Earlier this month, NAD issued its first decision under its Fast-Track SWIFT program, its expedited review track for single well-defined advertising issues. (Here are more details on NAD’s Fast-Track SWIFT program.) In its first substantive Fast-Track SWIFT decision, NAD dealt with a dispute between energy bar manufacturers Kind and Clif and reviewed the claim “A Better Performing Bar–Clif Bar For Sustained Energy,” which appeared as the top AdWords result for internet keyword searches for “Kind Bars” and “energy bars.”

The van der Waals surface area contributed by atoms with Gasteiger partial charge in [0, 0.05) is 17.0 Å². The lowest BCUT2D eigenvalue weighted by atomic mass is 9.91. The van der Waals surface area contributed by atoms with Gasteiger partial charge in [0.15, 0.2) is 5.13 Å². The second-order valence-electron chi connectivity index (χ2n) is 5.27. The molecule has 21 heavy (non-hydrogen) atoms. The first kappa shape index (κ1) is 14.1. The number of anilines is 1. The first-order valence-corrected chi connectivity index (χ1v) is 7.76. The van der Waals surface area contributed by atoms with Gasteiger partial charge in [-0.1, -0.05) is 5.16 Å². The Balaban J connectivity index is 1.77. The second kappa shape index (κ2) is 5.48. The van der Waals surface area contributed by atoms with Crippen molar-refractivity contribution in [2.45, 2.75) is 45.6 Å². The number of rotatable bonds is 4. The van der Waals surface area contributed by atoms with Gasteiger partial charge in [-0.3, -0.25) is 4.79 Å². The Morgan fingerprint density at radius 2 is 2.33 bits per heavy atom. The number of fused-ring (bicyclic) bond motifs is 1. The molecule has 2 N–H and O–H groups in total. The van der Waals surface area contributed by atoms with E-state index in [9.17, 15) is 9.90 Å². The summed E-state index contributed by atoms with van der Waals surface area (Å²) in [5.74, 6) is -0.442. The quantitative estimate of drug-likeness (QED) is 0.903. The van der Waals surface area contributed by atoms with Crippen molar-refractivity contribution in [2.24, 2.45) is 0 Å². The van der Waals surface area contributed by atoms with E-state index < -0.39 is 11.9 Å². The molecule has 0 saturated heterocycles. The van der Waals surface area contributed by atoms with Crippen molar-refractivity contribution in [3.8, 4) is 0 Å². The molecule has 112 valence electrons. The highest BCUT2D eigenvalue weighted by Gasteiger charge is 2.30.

Kind argued that this constitutes an express claim comparing the performance of Clif Energy Bars (either generally or with respect to sustained energy) to the performance of Kind Bars or all energy bars on the market, that must be supported by head-to-head product testing. Clif argued that the claim was not appropriate for SWIFT treatment because the challenged claim was too complex. Specifically, Clif argued that expert testimony and a consumer perception survey were necessary to determine whether the word “better” conveyed a comparative performance message or was merely an expression of the advertiser’s opinion of its product, and that these questions could not be obtained within the shortened SWIFT timeline. NAD concluded that the claims were appropriate for SWIFT treatment because they did not require NAD to evaluate complicated product testing (the advertiser did not argue that it had product testing to support a comparative performance claim), and any legal arguments were limited because the challenge involved a single claim in a single context.